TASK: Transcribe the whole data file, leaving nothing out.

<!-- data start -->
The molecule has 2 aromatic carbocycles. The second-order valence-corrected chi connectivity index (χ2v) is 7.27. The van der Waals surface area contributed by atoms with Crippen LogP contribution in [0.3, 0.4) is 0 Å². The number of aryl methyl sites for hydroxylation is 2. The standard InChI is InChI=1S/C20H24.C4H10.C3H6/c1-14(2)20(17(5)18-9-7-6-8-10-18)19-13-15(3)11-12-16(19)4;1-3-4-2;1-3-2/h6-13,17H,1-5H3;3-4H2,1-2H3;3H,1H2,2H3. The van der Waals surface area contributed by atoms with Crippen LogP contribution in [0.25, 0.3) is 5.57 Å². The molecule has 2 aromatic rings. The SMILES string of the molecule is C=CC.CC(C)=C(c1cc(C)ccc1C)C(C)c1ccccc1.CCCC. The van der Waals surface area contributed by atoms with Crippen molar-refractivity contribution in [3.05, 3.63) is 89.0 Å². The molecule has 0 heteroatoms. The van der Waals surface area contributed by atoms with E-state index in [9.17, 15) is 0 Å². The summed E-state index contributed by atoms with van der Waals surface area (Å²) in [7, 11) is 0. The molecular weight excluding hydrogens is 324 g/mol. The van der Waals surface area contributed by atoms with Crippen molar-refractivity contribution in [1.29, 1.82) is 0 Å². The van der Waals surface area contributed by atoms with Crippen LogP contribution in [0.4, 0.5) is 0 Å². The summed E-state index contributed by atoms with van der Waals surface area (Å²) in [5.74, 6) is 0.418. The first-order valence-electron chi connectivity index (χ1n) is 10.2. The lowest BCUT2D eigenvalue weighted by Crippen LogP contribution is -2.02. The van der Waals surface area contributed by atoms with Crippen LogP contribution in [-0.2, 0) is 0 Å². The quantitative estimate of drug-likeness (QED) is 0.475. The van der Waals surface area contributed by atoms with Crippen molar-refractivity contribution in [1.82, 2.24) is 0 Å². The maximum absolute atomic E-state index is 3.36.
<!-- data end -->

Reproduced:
The molecule has 2 aromatic carbocycles. The second-order valence-corrected chi connectivity index (χ2v) is 7.27. The van der Waals surface area contributed by atoms with Crippen LogP contribution in [0.3, 0.4) is 0 Å². The number of aryl methyl sites for hydroxylation is 2. The standard InChI is InChI=1S/C20H24.C4H10.C3H6/c1-14(2)20(17(5)18-9-7-6-8-10-18)19-13-15(3)11-12-16(19)4;1-3-4-2;1-3-2/h6-13,17H,1-5H3;3-4H2,1-2H3;3H,1H2,2H3. The van der Waals surface area contributed by atoms with Crippen LogP contribution in [0.25, 0.3) is 5.57 Å². The molecule has 2 aromatic rings. The SMILES string of the molecule is C=CC.CC(C)=C(c1cc(C)ccc1C)C(C)c1ccccc1.CCCC. The van der Waals surface area contributed by atoms with Crippen molar-refractivity contribution in [3.05, 3.63) is 89.0 Å². The molecule has 0 heteroatoms. The van der Waals surface area contributed by atoms with E-state index in [9.17, 15) is 0 Å². The summed E-state index contributed by atoms with van der Waals surface area (Å²) in [7, 11) is 0. The molecular weight excluding hydrogens is 324 g/mol. The van der Waals surface area contributed by atoms with Crippen molar-refractivity contribution in [1.29, 1.82) is 0 Å². The van der Waals surface area contributed by atoms with Crippen LogP contribution in [0.4, 0.5) is 0 Å². The summed E-state index contributed by atoms with van der Waals surface area (Å²) in [5.74, 6) is 0.418. The first-order valence-electron chi connectivity index (χ1n) is 10.2. The lowest BCUT2D eigenvalue weighted by Crippen LogP contribution is -2.02. The van der Waals surface area contributed by atoms with Crippen LogP contribution in [-0.2, 0) is 0 Å². The quantitative estimate of drug-likeness (QED) is 0.475. The van der Waals surface area contributed by atoms with Crippen molar-refractivity contribution in [1.82, 2.24) is 0 Å². The maximum absolute atomic E-state index is 3.36.